Xbox One: More entertainment hub than mere gaming console

Microsoft knows the console market is in trouble. Which is why the new Xbox One is much more than simple video game machine. 

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    The Xbox One with the Kinect motion sensor and is pictured during a press event unveiling Microsoft's new Xbox in Redmond, Washington, on May 21, 2013.
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Earlier this week, Microsoft took the wraps off the Xbox One, the successor to the best-selling Xbox 360 console. 

The Xbox One is a powerful gaming machine. It has an eight-core processor, 8GB of memory, and it will ship with a new iteration of the Kinect motion-sensing peripheral. Among the launch titles are Forza Motorsport 5 and the highly-anticipated first-person shooter Call of Duty: Ghosts.

But at a time when dedicated console sales are nose-diving, and more people are playing casual games on their smart phones and tablets, the One needs to be more than a gaming machine. It needs to be an all-purpose entertainment machine – something Microsoft clearly understands. 

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"Xbox One is designed to deliver a whole new generation of blockbuster games, television and entertainment in a powerful, all-in-one device," Microsoft exec Don Mattrick said in a statement yesterday. "Our unique modern architecture brings simplicity to the living room and for the first time ever, the ability to instantly switch across your games and entertainment."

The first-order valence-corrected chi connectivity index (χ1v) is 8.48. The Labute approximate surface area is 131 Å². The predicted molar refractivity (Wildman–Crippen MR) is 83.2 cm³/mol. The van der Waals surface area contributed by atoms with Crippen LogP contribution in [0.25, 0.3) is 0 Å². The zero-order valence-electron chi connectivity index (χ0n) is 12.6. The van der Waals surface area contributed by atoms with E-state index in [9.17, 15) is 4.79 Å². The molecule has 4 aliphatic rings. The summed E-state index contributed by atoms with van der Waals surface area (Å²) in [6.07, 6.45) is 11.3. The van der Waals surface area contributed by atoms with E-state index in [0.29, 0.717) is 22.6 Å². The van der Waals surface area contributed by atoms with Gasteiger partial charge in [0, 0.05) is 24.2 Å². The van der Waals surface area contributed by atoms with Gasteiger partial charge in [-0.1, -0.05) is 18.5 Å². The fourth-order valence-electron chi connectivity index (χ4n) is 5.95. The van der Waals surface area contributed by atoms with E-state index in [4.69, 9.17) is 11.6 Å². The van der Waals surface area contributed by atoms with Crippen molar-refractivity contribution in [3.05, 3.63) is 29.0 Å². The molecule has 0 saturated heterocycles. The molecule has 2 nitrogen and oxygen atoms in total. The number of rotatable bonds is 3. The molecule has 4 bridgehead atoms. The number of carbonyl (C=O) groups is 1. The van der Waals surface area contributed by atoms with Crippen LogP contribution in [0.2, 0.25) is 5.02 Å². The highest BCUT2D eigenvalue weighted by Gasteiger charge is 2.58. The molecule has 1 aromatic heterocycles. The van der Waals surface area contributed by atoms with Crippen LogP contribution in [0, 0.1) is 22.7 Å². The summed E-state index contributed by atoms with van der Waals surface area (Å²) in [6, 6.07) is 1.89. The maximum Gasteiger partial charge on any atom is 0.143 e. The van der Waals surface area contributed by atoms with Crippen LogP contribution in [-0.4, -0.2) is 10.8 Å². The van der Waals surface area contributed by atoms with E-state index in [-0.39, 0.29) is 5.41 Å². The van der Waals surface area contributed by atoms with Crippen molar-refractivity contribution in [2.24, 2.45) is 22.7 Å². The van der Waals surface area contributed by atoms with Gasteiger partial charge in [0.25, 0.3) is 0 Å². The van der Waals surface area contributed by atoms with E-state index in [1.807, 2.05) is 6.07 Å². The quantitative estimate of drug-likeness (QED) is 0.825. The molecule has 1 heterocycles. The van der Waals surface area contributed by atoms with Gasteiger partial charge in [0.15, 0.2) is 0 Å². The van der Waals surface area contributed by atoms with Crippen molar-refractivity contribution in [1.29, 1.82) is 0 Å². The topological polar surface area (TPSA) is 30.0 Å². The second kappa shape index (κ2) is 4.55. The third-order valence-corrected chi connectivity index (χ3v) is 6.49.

So what kind of box are we talking about, exactly? 

Well, for one, using HDMI cables, you can hook the Xbox One up to your cable box, and watch and record live TV through the Xbox OS. "In essence," writes Peter Kafka of All Things D, "Xbox One is acting as a sort of custom remote for your cable box, which will let you change the channel; it is also creating its own programming guide so you can see what’s on TV." 

In a nice touch, that programming guide can be controlled with your voice – so you can shout at the box to change the channel or record something or simply power down. 

There will also be a customized Skype app on Xbox One, allowing the console to double as a communications device. 

Meanwhile, Steven Spielberg is developing an "interactive" Halo TV show which will debut on the Xbox One. And as Tom Cheredar of VentureBeat notes, Microsoft has partnered with the NFL to "integrate sports scores, play-by-play views, socialization, and more into the TV screen as well as making fantasy football leagues more centralized to your experience."

Not bad for a video game machine. 

For more tech news, follow us on Twitter @venturenaut.

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